Digital skills have fast become essential for communication and collaboration among businesses and professionals.
A new survey from HR solutions firm Remote has revealed some of the most in-demand digital skills in the technology sector. Remote surveyed more than 500 employers and employees who work in digital-first or tech industries to determine which digital skills are in the highest demand and which they believe will be the most important in the future.
Research found that, of the top five most sought-after digital skills, 28% of employees and employers said that social media is the most sought after skill. The group said that social media management skills were now crucial to businesses, followed by digital marketing (27%) and software development (24%), giving anyone starting their career in the technology space a good idea of where to focus their efforts.
According to Remote, the top five also included proficiency in programming, web, and app development (19%) and software engineering (19%).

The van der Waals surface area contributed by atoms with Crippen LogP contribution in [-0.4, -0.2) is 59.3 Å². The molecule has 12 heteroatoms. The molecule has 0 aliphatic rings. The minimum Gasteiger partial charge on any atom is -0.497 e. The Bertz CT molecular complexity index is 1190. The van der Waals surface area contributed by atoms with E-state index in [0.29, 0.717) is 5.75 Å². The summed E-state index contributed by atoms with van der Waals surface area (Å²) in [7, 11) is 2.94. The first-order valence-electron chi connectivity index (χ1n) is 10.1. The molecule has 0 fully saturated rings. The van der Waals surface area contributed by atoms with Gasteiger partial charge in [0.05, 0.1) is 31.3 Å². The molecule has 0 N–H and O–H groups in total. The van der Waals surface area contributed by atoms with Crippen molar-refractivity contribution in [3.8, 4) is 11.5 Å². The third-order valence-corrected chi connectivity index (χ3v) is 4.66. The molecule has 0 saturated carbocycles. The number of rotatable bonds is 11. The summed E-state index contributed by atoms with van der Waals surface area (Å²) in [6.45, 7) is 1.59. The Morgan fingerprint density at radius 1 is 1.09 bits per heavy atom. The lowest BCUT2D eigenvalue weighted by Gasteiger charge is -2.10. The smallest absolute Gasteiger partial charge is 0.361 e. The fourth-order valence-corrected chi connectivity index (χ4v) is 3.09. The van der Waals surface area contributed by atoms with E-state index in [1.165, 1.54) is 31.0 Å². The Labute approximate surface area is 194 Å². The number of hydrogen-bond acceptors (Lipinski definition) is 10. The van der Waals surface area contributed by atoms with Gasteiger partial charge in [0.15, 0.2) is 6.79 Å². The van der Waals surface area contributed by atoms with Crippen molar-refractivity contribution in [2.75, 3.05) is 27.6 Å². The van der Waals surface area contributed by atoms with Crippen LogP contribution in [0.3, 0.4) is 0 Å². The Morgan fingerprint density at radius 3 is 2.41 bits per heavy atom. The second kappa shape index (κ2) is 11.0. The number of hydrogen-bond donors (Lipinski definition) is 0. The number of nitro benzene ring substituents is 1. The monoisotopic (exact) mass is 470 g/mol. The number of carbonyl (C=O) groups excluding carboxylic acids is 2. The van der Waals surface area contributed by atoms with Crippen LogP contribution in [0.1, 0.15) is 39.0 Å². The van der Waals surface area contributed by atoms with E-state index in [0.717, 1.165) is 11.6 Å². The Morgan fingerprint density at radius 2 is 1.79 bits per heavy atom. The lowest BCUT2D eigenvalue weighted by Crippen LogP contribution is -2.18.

Remote also found that more than a third of respondents (37%) said that software development will be the most important digital job in the future, followed by software engineers (36%) and workplace managers (32%). These roles are followed by digital workplace programme directors (26%) and head of automation (21%), with advances in technology meaning businesses will need to find new ways to improve efficiency.
With just over one-fifth (21%) of businesses not providing technology training, Remote noted that there is now an opportunity to become familiar with in-demand skills that can set you apart from the rest in an application process. The survey asked respondents which digital tools are used within tech industries, based on the most commonly paid-for. Adobe Creative Suite takes first place (with 29% of respondents saying this was paid for within their business) and in a world of remote working, communicative tools such as Gmail (23%), Slack (17%) and Loom (16%) listed within the top 10.
Jacob Schatz, head of Automation at Remote, commented: “With technology constantly advancing, employers also have the responsibility to support their employees with improving digital skill sets. “Our survey revealed that nearly 30% of employers are using tools/software that is 11-15 years old and 26% of respondents also don’t provide technology training. If you expect your team to keep up with digital trends, your equipment and approach to internal training need to complement this.”
Digital skill sets continue to be in high demand, so whilst it’s important for potential employees to consider this when it comes to seeking opportunities, it’s also important for employers to support both their business and people with keeping up with digital trends.